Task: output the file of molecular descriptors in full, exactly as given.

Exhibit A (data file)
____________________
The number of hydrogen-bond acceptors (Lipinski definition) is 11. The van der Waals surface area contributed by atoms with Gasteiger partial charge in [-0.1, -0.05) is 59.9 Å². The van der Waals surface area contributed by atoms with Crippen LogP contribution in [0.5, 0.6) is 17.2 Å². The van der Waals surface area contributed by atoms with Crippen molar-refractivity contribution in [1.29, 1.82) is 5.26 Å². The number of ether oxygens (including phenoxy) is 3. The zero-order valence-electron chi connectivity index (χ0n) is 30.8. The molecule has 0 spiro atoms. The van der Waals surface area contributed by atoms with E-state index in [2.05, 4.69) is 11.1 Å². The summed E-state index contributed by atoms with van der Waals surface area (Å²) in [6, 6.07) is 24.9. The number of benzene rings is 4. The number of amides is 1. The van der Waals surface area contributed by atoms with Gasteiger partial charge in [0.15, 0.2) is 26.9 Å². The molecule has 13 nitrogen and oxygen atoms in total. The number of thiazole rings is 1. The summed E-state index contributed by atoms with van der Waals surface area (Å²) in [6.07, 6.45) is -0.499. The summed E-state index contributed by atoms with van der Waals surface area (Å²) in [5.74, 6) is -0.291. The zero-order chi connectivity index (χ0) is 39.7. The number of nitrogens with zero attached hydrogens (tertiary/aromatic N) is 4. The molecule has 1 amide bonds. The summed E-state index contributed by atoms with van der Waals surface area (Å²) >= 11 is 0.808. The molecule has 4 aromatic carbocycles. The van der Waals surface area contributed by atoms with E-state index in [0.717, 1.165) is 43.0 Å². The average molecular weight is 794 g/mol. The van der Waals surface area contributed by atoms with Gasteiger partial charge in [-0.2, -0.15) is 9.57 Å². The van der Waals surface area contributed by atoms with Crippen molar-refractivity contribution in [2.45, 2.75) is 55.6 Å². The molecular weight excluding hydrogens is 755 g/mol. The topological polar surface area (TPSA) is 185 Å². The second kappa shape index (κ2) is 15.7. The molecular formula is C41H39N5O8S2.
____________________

The number of hydrogen-bond acceptors (Lipinski definition) is 11. The van der Waals surface area contributed by atoms with Gasteiger partial charge in [-0.1, -0.05) is 59.9 Å². The van der Waals surface area contributed by atoms with Crippen LogP contribution in [0.5, 0.6) is 17.2 Å². The van der Waals surface area contributed by atoms with Crippen molar-refractivity contribution in [1.29, 1.82) is 5.26 Å². The number of ether oxygens (including phenoxy) is 3. The zero-order valence-electron chi connectivity index (χ0n) is 30.8. The molecule has 0 spiro atoms. The van der Waals surface area contributed by atoms with E-state index in [2.05, 4.69) is 11.1 Å². The summed E-state index contributed by atoms with van der Waals surface area (Å²) in [6, 6.07) is 24.9. The number of benzene rings is 4. The number of amides is 1. The van der Waals surface area contributed by atoms with Gasteiger partial charge in [0.15, 0.2) is 26.9 Å². The molecule has 13 nitrogen and oxygen atoms in total. The number of thiazole rings is 1. The summed E-state index contributed by atoms with van der Waals surface area (Å²) in [6.07, 6.45) is -0.499. The summed E-state index contributed by atoms with van der Waals surface area (Å²) in [5.74, 6) is -0.291. The zero-order chi connectivity index (χ0) is 39.7. The number of nitrogens with zero attached hydrogens (tertiary/aromatic N) is 4. The molecule has 1 amide bonds. The summed E-state index contributed by atoms with van der Waals surface area (Å²) >= 11 is 0.808. The molecule has 4 aromatic carbocycles. The van der Waals surface area contributed by atoms with E-state index in [0.717, 1.165) is 43.0 Å². The average molecular weight is 794 g/mol. The van der Waals surface area contributed by atoms with Gasteiger partial charge in [-0.2, -0.15) is 9.57 Å². The van der Waals surface area contributed by atoms with Crippen molar-refractivity contribution in [2.45, 2.75) is 55.6 Å². The molecular weight excluding hydrogens is 755 g/mol. The topological polar surface area (TPSA) is 185 Å². The second kappa shape index (κ2) is 15.7. The molecular formula is C41H39N5O8S2.